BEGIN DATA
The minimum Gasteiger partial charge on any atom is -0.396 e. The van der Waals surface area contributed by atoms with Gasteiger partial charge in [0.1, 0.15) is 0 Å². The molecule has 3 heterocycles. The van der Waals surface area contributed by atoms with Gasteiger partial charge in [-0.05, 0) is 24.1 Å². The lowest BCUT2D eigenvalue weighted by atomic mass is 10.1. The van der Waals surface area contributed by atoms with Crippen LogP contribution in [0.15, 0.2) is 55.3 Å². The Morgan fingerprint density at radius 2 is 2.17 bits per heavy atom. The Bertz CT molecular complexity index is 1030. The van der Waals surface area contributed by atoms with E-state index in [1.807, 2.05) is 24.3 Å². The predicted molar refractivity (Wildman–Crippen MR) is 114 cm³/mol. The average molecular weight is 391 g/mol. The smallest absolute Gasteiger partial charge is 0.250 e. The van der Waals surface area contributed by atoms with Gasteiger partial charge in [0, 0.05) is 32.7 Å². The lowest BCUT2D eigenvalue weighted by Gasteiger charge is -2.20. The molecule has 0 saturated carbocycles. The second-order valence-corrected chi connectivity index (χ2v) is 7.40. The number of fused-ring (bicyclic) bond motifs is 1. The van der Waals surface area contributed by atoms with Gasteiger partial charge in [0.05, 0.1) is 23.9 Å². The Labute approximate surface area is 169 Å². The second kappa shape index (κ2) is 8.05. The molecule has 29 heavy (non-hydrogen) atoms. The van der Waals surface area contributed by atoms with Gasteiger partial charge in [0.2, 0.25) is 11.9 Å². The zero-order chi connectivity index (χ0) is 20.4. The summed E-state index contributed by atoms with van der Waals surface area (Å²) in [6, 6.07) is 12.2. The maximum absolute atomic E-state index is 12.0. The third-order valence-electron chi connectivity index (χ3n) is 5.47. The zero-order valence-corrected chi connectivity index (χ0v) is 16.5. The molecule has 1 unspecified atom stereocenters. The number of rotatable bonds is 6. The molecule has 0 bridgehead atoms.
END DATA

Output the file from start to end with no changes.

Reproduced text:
The minimum Gasteiger partial charge on any atom is -0.396 e. The van der Waals surface area contributed by atoms with Gasteiger partial charge in [0.1, 0.15) is 0 Å². The molecule has 3 heterocycles. The van der Waals surface area contributed by atoms with Gasteiger partial charge in [-0.05, 0) is 24.1 Å². The lowest BCUT2D eigenvalue weighted by atomic mass is 10.1. The van der Waals surface area contributed by atoms with Crippen LogP contribution in [0.15, 0.2) is 55.3 Å². The Morgan fingerprint density at radius 2 is 2.17 bits per heavy atom. The Bertz CT molecular complexity index is 1030. The van der Waals surface area contributed by atoms with E-state index in [1.807, 2.05) is 24.3 Å². The predicted molar refractivity (Wildman–Crippen MR) is 114 cm³/mol. The average molecular weight is 391 g/mol. The smallest absolute Gasteiger partial charge is 0.250 e. The van der Waals surface area contributed by atoms with Gasteiger partial charge in [0, 0.05) is 32.7 Å². The lowest BCUT2D eigenvalue weighted by Gasteiger charge is -2.20. The molecule has 0 saturated carbocycles. The second-order valence-corrected chi connectivity index (χ2v) is 7.40. The number of fused-ring (bicyclic) bond motifs is 1. The van der Waals surface area contributed by atoms with Gasteiger partial charge in [0.05, 0.1) is 23.9 Å². The Labute approximate surface area is 169 Å². The second kappa shape index (κ2) is 8.05. The molecule has 29 heavy (non-hydrogen) atoms. The van der Waals surface area contributed by atoms with Gasteiger partial charge in [0.2, 0.25) is 11.9 Å². The zero-order chi connectivity index (χ0) is 20.4. The summed E-state index contributed by atoms with van der Waals surface area (Å²) in [6, 6.07) is 12.2. The maximum absolute atomic E-state index is 12.0. The third-order valence-electron chi connectivity index (χ3n) is 5.47. The zero-order valence-corrected chi connectivity index (χ0v) is 16.5. The molecule has 1 unspecified atom stereocenters. The number of rotatable bonds is 6. The molecule has 0 bridgehead atoms.